Today, many organizations like Cisco and HP have adopted reverse mentoring enthusiastically and set up formalized programs to ensure best practices and maximize success.


The true benefits

Not only is the practice of pairing millennials with seasoned, high-level leaders a real benefit in terms of helping older executives bridge the gap techwise, it can also benefit a company’s business strategy. With 75% of employees to be millennials by 2030 they will be the fastest growing generation in the workplace. Millennials’ values and beliefs will influence business enormously in the coming years.

Not only are these young individuals the best candidates for mentoring CEOs in the latest tech. They are also best-suited to help create the business strategies that will maximize a company’s relevance and potential in the digital age of tomorrow. Next to that they constitute an important part of the target customer group for companies. Consequently who can better decide what products, sales and marketing fits them best than millennials.

So far so good…. But there is one but. This only works if both are willing to open up, treat each other on the same level as someone to respect and learn from and are willing to invest the time. If the executive sees his younger colleague as the helpdesk on technical problems this will soon lead to disentanglement. If the younger colleague is not willing to fully trust what is being said is part of the mentoring relationship eventually both will be “too busy” to find another date for their conversation.

Who dares?

The benefits of reverse mentoring, when done in the proper way, are clear:

  1. CXO’s and leaders get better access to what technology developments could benefit their businesses. Reverse mentoring offers different, fresh, and/or younger perspectives.
  2. CXO’s and leaders build a better understanding of a growing target group for their products and services
  3. Reverse mentoring helps to engage and retain younger talent. It creates a two-way conversation. This allows managers to learn what workplace conditions younger employees seek to advance themselves in along with the interests of the company.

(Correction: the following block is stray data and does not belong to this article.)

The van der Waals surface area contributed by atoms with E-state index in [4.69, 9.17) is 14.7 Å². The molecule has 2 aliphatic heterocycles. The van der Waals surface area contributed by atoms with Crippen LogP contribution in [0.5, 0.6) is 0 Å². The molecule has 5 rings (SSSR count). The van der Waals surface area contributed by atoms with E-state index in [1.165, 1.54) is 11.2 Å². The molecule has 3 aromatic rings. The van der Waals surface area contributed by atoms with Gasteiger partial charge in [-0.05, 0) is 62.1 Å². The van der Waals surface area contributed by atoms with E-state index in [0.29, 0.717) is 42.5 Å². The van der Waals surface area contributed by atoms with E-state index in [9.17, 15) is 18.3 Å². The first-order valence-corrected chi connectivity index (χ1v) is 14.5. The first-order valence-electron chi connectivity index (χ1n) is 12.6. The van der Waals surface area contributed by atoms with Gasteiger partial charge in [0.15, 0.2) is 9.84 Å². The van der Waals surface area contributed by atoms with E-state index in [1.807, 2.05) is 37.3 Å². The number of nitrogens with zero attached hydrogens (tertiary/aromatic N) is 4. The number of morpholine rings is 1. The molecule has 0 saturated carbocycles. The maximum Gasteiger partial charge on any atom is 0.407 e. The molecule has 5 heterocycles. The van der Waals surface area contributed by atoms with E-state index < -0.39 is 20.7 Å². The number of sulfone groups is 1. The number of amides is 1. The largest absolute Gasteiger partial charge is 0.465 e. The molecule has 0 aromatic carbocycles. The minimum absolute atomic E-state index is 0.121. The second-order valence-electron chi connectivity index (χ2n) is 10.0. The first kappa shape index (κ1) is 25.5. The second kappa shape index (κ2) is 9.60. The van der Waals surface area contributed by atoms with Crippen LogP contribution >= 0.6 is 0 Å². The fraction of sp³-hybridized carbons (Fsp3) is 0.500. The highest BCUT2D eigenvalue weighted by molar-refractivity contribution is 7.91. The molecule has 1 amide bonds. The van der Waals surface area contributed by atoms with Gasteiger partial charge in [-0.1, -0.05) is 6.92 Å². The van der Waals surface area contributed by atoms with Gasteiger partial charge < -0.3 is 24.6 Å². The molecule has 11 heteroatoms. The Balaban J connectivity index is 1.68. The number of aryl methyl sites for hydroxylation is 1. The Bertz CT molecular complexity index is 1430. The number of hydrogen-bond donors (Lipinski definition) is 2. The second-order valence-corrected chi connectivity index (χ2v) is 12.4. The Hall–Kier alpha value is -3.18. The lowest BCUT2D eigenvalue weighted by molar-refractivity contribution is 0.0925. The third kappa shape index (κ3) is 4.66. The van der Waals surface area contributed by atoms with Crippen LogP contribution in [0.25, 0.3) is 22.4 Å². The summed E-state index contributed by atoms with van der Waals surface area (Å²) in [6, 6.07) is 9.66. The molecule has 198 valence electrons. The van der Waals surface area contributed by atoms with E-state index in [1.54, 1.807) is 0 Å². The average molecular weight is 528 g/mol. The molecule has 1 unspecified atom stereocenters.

4. Seasoned executives mentor millennials and can teach them skills they learned through experience. In this way the millennial prepares for taking up more senior roles in the organization
  5. Polarization and misunderstandings between senior leaders and millennials will reduce or even dissolve. Reverse mentoring “shrinks” big organizations and transcends boundaries that one would normally not cross.

So this is a great way for more seasoned managers and millennials to progress in their careers. They build a better  understanding of the markets, technology, leadership and people in the company. If a reverse mentoring program does not exist, you can wait for your HR department to formalize this in a program. But as with all new initiatives maybe it is better to Think Big, Start Small and Scale Fast. So what do you do if your company does not have a reverse mentoring program? I would just reach out to a colleague and start going. Big chance others will follow you and it will end up in a formalized program.

CIAO, Carlo


Carlo Schreurs is business group CIO and digital officer, trendviewer and speaker. He also regularly writes on digital and technology, the future of work and leadership in the digital age. Through short 5 minute blogs he provides busy people with key insights with a twist. You can follow Carlo on Twitter and Facebook.